The Dirty Dozen Brass Band likes to get right to the point: Ten minutes into its Kimmel Center set on Sunday night, it was going full-blast with "When the Saints Go Marching In." Powered by four horns and a back line of sousaphone, guitar and drums, it played "John the Revelator" and James Brown's "Super Bad," then closed with a roof-raising "I'll Fly Away" that galvanized even the upper tiers.
After intermission, the headliners came marching in: three blind vocalists plus backing band, all in dark sunglasses, black shirts and impossibly bright red suits. Before they played a note, the Blind Boys of Alabama were a sight to behold.
In their own ways, Dirty Dozen and the Blind Boys have given black vernacular music - New Orleans street-band tradition and group gospel vocals, respectively - a 21st-century significance.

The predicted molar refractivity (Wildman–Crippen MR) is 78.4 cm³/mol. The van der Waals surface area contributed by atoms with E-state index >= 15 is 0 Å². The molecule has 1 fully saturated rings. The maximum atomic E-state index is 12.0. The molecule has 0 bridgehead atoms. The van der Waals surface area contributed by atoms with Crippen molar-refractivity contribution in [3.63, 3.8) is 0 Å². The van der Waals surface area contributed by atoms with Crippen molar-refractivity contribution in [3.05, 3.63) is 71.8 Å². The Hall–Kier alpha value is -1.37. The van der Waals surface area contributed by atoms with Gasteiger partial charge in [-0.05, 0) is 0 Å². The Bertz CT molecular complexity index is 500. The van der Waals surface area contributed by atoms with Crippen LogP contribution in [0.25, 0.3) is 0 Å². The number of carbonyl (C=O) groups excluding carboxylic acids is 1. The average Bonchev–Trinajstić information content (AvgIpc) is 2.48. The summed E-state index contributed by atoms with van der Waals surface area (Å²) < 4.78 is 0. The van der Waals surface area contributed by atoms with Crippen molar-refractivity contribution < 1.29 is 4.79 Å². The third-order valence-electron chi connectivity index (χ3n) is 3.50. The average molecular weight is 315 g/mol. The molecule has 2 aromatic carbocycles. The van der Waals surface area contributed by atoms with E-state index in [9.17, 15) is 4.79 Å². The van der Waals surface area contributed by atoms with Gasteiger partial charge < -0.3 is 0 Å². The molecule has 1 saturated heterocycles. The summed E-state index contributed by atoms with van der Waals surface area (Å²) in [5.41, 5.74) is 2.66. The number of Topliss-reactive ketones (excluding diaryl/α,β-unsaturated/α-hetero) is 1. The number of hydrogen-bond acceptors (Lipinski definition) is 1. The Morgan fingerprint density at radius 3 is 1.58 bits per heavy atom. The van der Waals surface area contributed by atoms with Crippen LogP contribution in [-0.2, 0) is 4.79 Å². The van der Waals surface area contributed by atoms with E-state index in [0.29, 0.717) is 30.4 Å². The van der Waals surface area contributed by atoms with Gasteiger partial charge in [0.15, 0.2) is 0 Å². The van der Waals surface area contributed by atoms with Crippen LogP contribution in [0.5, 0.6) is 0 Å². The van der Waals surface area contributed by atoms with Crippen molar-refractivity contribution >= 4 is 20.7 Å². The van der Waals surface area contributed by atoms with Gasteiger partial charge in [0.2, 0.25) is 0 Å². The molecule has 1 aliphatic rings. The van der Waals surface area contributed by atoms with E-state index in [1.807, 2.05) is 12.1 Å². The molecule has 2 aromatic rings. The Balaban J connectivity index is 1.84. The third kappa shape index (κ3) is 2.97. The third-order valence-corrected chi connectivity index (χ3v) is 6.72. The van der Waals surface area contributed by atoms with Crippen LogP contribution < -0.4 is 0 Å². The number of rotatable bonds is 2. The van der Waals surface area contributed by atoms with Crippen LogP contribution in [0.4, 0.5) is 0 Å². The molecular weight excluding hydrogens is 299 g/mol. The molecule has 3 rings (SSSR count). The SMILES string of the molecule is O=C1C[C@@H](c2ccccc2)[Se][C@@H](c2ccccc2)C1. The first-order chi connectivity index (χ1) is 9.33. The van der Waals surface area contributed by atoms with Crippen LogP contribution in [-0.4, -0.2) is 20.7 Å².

Dirty Dozen released Funeral for a Friend in 2004 on the jazz/hip-hop label Ropeadope; the band recruited rappers Chuck D and Guru for its 2006 post-Katrina Marvin Gaye tribute What's Going On. The Blind Boys have worked with the likes of Peter Gabriel, sung songs by Stevie Wonder and Prince, and recorded music for the TV series Lost and The Wire.
This being their annual Christmas tour, the Blind Boys offered "I Pray on Christmas," "Silent Night," "White Christmas" and "Last Month of the Year," in a mix of up-tempo and ballad feels.
Led by Jimmy Carter (a founding member from the '40s), the group included vocalists Bishop Billy Bowers and Ben Moore, two guitarists, a bassist and drummer. Nearly all of the instrumentalists sang as well.
The multiple Grammy winners had plenty to draw on, including their adaptations of "Amazing Grace" and "Go Tell It on the Mountain," Tom Waits' "Down in the Hole," Ben Harper's "There Will Be a Light" and Norman Greenbaum's "Spirit in the Sky."
They launched into frenetic, old-time revival mode for the finale, Clarence Fountain's "Look Where He Brought Me From." Carter, with a guide, left the stage and strode through the aisles, hollering all the way. To cue applause, he'd simply hold out his mike and shake it.